Two unique Baptists from Yazoo City, Mississippi: Owen Cooper and Jerry Clower
Article copyright by Robert C. Rogers and the Mississippi Baptist Convention Board.
Two of the most famous Baptists from Mississippi were laymen, not pastors. Both were members of the same church in Yazoo City, and one worked for the other.
Owen Cooper, an industrialist and deacon at First Baptist Church, Yazoo City, was a leader in Mississippi Baptist life for four decades, beginning in the 1940s. He founded Mississippi Chemical Corporation and led many humanitarian projects. Cooper eventually became the most influential layman in the Southern Baptist Convention in the twentieth century. He served as chairman of the board of trustees at New Orleans Baptist Theological Seminary at the time the seminary was relocated. He served on the Foreign Mission Board, where he worked closely with the area director for Southern Asia and the Pacific, Clinton native Jerry Rankin, on supporting indigenous missionaries in India. In 1959, he began serving on the Southern Baptist Executive Committee, a tenure that lasted 21 years. He was elected chairman of the SBC Executive Committee in 1971. In 1972, Cooper was elected president of the Southern Baptist Convention, serving two years. Other Mississippians had been elected president of the SBC, but they lived in other states at the time. Cooper was the first to live in Mississippi at the time he served as president of the SBC. An advocate for lay involvement in missions, Cooper was also the last layperson to be elected president of the denomination in the past 50 years. He died of cancer in 1986.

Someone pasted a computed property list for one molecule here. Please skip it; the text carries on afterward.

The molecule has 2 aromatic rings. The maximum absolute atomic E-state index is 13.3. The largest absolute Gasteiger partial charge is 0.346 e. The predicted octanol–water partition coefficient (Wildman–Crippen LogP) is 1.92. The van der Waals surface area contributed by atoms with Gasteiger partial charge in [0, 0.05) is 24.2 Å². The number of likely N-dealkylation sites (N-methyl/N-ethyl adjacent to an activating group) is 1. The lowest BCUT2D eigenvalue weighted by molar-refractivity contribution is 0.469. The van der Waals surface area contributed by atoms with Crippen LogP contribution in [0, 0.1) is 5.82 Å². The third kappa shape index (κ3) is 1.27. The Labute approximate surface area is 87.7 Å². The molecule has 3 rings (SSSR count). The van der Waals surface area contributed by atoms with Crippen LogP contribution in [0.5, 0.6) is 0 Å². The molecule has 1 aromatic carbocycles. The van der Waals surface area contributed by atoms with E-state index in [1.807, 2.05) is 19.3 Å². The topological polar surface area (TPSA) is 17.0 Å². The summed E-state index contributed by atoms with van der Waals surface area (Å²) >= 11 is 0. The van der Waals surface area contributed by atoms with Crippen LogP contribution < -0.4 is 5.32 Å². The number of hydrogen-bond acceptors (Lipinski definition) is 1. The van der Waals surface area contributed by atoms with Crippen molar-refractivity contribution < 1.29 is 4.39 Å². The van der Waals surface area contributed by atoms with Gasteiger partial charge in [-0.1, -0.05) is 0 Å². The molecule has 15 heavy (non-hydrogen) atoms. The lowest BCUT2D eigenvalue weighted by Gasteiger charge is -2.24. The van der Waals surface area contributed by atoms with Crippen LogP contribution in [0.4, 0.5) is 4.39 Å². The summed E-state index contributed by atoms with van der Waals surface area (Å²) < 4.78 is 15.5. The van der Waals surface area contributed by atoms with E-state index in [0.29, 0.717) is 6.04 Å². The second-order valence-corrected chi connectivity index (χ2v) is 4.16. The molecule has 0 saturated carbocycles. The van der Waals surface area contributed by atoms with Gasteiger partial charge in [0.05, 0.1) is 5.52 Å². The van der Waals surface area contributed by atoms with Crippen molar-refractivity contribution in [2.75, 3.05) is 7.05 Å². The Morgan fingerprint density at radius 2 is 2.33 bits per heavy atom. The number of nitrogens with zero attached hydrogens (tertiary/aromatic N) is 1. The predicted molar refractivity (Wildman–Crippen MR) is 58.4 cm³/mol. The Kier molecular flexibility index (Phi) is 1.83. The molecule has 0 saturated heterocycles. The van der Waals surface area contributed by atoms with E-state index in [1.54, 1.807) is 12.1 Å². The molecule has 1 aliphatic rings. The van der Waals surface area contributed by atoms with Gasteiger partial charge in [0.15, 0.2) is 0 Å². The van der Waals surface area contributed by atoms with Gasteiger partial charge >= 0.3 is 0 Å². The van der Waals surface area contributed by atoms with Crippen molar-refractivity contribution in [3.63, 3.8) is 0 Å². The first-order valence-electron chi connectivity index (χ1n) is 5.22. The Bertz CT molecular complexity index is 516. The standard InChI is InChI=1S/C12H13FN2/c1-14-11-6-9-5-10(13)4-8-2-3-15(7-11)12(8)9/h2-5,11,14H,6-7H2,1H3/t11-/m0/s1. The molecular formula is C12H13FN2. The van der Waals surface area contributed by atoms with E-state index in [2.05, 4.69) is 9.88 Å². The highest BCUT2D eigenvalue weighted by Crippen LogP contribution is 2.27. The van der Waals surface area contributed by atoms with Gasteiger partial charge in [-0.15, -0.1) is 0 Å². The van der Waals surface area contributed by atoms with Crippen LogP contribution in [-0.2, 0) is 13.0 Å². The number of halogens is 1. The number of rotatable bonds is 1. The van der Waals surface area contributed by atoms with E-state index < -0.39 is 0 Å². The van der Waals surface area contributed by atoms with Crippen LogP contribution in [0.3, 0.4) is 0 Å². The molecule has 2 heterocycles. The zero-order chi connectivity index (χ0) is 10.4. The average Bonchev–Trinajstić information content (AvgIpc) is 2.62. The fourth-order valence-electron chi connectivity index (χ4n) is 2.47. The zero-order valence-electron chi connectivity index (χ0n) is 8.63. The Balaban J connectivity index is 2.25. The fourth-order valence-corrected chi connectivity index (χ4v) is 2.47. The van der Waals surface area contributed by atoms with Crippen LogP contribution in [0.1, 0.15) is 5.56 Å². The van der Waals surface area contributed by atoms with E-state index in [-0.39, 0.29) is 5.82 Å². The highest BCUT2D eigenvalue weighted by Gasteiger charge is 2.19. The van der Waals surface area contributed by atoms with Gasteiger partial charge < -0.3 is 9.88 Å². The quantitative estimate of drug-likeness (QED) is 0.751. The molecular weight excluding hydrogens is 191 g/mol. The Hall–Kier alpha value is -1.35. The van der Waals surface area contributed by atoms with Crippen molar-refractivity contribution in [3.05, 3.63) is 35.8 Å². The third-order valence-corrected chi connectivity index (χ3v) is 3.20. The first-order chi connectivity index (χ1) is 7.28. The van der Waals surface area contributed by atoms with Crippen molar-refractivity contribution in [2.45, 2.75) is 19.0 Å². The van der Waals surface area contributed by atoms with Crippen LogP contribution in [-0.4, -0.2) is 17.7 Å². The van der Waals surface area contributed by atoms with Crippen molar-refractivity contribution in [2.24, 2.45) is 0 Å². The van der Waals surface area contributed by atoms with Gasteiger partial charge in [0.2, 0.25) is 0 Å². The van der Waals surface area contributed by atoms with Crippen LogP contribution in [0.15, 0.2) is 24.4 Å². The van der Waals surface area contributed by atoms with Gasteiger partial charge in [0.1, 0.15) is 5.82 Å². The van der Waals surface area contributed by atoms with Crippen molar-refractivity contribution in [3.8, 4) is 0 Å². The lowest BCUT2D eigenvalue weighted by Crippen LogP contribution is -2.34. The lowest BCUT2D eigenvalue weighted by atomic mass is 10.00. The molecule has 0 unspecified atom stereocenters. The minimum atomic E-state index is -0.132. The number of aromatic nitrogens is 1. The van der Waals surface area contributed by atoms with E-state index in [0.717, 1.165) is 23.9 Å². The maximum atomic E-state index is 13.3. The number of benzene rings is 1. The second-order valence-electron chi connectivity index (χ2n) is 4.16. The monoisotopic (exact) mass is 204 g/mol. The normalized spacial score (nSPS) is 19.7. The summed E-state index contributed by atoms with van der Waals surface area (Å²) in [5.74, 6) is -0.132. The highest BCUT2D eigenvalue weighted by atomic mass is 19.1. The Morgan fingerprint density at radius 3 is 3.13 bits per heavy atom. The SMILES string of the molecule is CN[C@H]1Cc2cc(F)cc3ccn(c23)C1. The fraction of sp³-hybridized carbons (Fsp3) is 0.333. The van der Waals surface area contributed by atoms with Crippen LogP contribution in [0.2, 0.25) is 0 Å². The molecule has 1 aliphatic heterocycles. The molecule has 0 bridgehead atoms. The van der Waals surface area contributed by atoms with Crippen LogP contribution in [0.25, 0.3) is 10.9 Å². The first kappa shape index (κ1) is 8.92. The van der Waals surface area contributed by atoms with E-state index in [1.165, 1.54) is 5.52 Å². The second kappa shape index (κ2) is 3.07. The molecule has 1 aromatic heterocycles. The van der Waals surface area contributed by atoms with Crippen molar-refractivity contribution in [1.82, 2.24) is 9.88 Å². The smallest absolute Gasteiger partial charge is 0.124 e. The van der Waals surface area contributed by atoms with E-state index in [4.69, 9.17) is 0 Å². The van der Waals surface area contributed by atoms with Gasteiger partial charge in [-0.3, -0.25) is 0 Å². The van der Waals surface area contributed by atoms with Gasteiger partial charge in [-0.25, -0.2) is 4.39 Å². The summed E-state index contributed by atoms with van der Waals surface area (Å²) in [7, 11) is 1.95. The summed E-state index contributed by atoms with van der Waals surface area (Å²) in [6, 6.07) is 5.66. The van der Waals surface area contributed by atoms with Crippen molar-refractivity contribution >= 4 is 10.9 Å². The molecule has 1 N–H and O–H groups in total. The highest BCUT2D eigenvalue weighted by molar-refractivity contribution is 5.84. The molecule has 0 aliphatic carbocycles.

A native of Liberty, Jerry Clower was a fertilizer salesman who worked for Owen Cooper and a fellow church member of First Baptist, Yazoo City. When Clower released a record of his humorous stories, Cooper encouraged him, guaranteeing him a job if showbusiness didn’t work out. The record became a hit in 30 days, and the rest was history. In the 1970s, he began to appear regularly on “Country Crossroads,” a country and western show sponsored by the Southern Baptist Radio and TV Commission. In 1972, Clower nominated his boss and fellow church member Owen Cooper to be president of the Southern Baptist Convention with the memorable words, “Now y’all know he didn’t come to town on no watermelon truck.”2
1 The Baptist Record, June 10, 1971, 1; June 22, 1972, 1; Don McGregor, The Thought Occurred to Me: A Book About Owen Cooper (Nashville: Fields Communications & Publishing, 1992), 94, 109, 127-128, 146, 149, 166-167, 169-170; “Owen Cooper (1908-1986) Business Leader and Humanitarian,” by Jo G. Prichard III, Mississippi History Now, accessed on the Internet March 7, 2023 at https://www.mshistorynow.mdah.ms.gov/issue/owen-cooper-1908-1986-business-leader-and-humanitarian;
2 The Baptist Record, September 14, 1972, 1; McGregor, 169.
(Dr. Rogers is writing a new history of Mississippi Baptists.)
Posted on March 19, 2023, in history, Mississippi, Southern Baptists and tagged Baptist, history, humanitarian, humor, India, industry, Jerry Clower, layman, laymen, missions, Mississippi, Mississippi Baptist history, Owen Cooper, service, Southern Baptist Convention, Southern Baptists. Bookmark the permalink. Leave a comment.
Leave a comment